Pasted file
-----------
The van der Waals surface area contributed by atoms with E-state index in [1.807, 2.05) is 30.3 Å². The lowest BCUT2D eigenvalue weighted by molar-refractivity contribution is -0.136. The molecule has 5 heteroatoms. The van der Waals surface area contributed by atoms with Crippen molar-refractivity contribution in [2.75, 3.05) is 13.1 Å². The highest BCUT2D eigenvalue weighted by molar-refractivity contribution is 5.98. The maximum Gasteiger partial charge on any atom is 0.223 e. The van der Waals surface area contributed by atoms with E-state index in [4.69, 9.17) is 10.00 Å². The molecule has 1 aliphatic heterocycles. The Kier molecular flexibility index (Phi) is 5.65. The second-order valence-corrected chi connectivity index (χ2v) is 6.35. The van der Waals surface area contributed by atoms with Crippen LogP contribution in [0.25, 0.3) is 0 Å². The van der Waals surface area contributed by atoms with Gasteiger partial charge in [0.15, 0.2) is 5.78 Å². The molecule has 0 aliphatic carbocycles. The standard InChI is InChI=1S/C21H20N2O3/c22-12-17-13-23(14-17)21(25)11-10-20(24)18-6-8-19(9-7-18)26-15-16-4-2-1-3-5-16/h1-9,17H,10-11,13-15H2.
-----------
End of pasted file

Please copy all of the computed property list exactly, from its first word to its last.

The van der Waals surface area contributed by atoms with E-state index in [1.807, 2.05) is 30.3 Å². The lowest BCUT2D eigenvalue weighted by molar-refractivity contribution is -0.136. The molecule has 5 heteroatoms. The van der Waals surface area contributed by atoms with Crippen molar-refractivity contribution in [2.75, 3.05) is 13.1 Å². The highest BCUT2D eigenvalue weighted by molar-refractivity contribution is 5.98. The maximum Gasteiger partial charge on any atom is 0.223 e. The van der Waals surface area contributed by atoms with E-state index in [4.69, 9.17) is 10.00 Å². The molecule has 1 aliphatic heterocycles. The Kier molecular flexibility index (Phi) is 5.65. The second-order valence-corrected chi connectivity index (χ2v) is 6.35. The van der Waals surface area contributed by atoms with Crippen LogP contribution in [0.25, 0.3) is 0 Å². The van der Waals surface area contributed by atoms with Gasteiger partial charge in [0.15, 0.2) is 5.78 Å². The molecule has 0 aliphatic carbocycles. The standard InChI is InChI=1S/C21H20N2O3/c22-12-17-13-23(14-17)21(25)11-10-20(24)18-6-8-19(9-7-18)26-15-16-4-2-1-3-5-16/h1-9,17H,10-11,13-15H2.